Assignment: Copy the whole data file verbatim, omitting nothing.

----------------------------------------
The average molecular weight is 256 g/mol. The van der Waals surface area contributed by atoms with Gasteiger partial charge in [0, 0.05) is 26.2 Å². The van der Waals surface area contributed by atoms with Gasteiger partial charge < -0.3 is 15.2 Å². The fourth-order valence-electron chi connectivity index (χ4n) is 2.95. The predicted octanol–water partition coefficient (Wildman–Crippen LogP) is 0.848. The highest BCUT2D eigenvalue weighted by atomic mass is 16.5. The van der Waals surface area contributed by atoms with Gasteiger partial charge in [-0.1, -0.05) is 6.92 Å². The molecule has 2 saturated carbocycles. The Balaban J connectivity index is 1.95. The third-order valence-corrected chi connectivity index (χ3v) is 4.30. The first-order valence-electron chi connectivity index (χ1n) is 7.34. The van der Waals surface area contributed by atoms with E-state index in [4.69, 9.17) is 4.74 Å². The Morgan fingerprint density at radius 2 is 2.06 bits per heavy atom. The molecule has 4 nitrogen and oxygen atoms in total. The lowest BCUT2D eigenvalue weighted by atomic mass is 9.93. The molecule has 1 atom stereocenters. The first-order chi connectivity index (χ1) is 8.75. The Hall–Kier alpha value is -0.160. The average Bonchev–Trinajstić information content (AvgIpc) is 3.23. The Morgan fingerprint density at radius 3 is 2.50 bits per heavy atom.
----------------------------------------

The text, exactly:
The average molecular weight is 256 g/mol. The van der Waals surface area contributed by atoms with Gasteiger partial charge in [0, 0.05) is 26.2 Å². The van der Waals surface area contributed by atoms with Gasteiger partial charge < -0.3 is 15.2 Å². The fourth-order valence-electron chi connectivity index (χ4n) is 2.95. The predicted octanol–water partition coefficient (Wildman–Crippen LogP) is 0.848. The highest BCUT2D eigenvalue weighted by atomic mass is 16.5. The van der Waals surface area contributed by atoms with Gasteiger partial charge in [-0.1, -0.05) is 6.92 Å². The molecule has 2 saturated carbocycles. The Balaban J connectivity index is 1.95. The third-order valence-corrected chi connectivity index (χ3v) is 4.30. The first-order valence-electron chi connectivity index (χ1n) is 7.34. The van der Waals surface area contributed by atoms with E-state index in [4.69, 9.17) is 4.74 Å². The Morgan fingerprint density at radius 2 is 2.06 bits per heavy atom. The molecule has 4 nitrogen and oxygen atoms in total. The lowest BCUT2D eigenvalue weighted by atomic mass is 9.93. The molecule has 1 atom stereocenters. The first-order chi connectivity index (χ1) is 8.75. The Hall–Kier alpha value is -0.160. The average Bonchev–Trinajstić information content (AvgIpc) is 3.23. The Morgan fingerprint density at radius 3 is 2.50 bits per heavy atom.